Delaware Court Halts Activision Split from Vivendi

activision lawsuit

After news hit that a second Activision shareholder had filed a lawsuit against the company for its plan to split from parent company Vivendi, it seems that a Delaware court has put the deal on hold while the legal situation is sorted out.

According to a press release published by Activision Blizzard, the court has put a stop to the Vivendi split deal until the injunction filed by the second stockholder—Douglas Hayes—is “modified on appeal or the transaction is approved by a stockholder vote of the non-Vivendi stockholders.” What that means is basically the deal has to pass a vote held by those owning stock in Activision Blizzard who aren’t also shareholders in Vivendi.

So what happens next?

“Activision Blizzard remains committed to the transaction and is exploring the steps it will take to complete the transaction as expeditiously as possible,” reads the press release. That’s kind of open ended, and could mean all manner of things are going to happen on Activision’s end. I imagine that the folks who hammered out the deal in the first place—CEO Bobby Kotick, co-chairman Brian Kelly, and the rest—are going to try and shore up support among other shareholders by whatever legal means they can should this go to a vote.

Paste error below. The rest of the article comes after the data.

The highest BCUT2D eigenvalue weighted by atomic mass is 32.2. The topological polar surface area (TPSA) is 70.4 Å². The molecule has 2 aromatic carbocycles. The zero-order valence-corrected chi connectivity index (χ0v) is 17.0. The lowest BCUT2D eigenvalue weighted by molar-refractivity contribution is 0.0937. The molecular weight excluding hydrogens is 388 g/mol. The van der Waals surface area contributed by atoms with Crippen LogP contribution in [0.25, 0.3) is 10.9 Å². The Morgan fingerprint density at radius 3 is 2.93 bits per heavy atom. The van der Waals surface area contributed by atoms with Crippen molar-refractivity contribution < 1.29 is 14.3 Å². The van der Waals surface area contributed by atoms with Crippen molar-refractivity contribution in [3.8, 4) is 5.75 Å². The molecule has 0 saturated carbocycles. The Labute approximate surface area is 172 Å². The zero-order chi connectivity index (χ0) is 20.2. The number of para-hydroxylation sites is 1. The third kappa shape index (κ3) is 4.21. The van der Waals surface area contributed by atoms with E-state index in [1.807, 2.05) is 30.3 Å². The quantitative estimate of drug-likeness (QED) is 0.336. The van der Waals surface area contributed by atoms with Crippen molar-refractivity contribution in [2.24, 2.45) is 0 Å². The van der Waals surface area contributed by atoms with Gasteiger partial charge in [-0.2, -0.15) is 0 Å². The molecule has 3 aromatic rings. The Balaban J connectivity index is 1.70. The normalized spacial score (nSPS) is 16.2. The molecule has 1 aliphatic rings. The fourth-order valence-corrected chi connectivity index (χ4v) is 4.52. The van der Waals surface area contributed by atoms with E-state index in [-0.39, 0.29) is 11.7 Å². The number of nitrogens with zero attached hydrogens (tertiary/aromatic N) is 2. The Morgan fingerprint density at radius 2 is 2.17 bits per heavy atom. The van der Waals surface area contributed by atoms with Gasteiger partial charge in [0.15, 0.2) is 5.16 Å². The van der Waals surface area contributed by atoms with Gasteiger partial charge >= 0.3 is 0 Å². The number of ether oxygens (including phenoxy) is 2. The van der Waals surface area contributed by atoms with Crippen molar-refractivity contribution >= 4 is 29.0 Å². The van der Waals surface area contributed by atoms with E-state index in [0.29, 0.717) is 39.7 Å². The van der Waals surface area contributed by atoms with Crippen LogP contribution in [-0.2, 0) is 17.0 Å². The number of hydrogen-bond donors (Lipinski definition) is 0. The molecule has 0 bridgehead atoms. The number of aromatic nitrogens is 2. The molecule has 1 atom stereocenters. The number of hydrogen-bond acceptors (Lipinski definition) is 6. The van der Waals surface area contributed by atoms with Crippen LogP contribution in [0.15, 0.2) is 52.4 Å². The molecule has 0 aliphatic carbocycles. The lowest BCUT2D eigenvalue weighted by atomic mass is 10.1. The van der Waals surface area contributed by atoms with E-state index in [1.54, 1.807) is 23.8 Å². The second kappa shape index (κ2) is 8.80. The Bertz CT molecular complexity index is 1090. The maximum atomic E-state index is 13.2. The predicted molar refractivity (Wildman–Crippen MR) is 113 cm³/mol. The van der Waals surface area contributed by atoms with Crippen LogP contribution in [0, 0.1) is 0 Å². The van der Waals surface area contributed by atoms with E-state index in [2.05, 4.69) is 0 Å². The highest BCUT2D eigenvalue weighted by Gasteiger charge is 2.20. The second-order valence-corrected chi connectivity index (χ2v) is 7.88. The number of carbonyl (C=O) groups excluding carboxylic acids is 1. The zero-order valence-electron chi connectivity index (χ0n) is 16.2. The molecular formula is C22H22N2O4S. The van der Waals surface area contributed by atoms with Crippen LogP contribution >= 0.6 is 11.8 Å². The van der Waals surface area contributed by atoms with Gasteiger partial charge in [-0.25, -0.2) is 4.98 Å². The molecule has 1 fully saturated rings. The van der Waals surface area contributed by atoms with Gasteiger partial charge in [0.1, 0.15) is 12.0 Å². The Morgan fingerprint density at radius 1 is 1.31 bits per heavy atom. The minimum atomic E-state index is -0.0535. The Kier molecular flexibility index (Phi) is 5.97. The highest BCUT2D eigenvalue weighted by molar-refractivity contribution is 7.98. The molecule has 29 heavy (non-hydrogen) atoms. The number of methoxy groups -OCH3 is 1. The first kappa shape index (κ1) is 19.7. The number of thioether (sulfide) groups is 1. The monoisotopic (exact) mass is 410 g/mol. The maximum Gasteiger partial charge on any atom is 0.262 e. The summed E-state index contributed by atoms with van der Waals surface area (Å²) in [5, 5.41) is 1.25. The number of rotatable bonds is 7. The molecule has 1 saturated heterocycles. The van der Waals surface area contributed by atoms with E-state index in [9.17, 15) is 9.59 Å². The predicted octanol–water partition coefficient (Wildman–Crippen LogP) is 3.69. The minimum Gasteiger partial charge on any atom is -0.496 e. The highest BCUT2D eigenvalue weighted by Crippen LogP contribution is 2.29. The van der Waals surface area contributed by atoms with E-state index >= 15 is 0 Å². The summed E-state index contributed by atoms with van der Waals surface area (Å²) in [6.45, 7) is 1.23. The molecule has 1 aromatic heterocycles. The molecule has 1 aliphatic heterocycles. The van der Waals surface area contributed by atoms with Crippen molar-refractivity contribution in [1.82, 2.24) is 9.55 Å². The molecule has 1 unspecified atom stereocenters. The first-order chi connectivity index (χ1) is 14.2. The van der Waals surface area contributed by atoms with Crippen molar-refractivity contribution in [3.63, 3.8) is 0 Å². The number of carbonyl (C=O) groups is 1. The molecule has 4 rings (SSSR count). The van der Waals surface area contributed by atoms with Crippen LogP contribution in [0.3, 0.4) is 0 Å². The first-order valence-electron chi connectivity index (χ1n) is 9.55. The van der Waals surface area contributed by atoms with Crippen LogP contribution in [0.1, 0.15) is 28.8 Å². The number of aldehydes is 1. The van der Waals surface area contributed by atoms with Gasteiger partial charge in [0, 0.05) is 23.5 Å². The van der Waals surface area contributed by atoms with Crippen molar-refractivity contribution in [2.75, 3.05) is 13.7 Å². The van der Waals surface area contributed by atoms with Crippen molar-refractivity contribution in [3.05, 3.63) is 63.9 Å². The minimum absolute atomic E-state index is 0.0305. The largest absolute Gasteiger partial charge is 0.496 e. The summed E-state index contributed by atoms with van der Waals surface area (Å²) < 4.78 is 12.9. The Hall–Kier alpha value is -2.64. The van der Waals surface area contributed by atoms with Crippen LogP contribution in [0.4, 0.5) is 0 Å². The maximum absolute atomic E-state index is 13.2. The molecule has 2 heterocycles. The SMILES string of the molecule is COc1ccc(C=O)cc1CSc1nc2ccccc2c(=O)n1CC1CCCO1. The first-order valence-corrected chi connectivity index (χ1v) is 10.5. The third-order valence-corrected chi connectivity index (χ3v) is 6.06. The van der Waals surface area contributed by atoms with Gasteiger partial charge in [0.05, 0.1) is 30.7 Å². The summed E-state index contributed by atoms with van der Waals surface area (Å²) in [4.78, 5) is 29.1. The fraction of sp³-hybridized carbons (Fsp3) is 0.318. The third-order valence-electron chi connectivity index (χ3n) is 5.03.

But I also wouldn’t be surprised if Kotick and co. were going to try to work out a settlement with Hayes and the other litigant, Todd Miller, to get them to drop the suit entirely. That’d probably work out quickly and relatively easily, leaving much less up to chance than a vote.

That said, it’s also entirely possible that Miller and Hayes aren’t interested in a settlement at all, and would rather see this deal tanked. I’m interested to see what happens next. Stay tuned.

[Press Release]

  1. They can’t really settle can they? If they do then all the other greedy shareholders will start the same shit to get a settlement too.

    • I wonder what would happen, to be honest with you. You’re PROBABLY right, but maybe the rest of the shareholders feel that the deal is actually in the company’s best interests?

      I don’t know enough about how all this junk works to say for certain…

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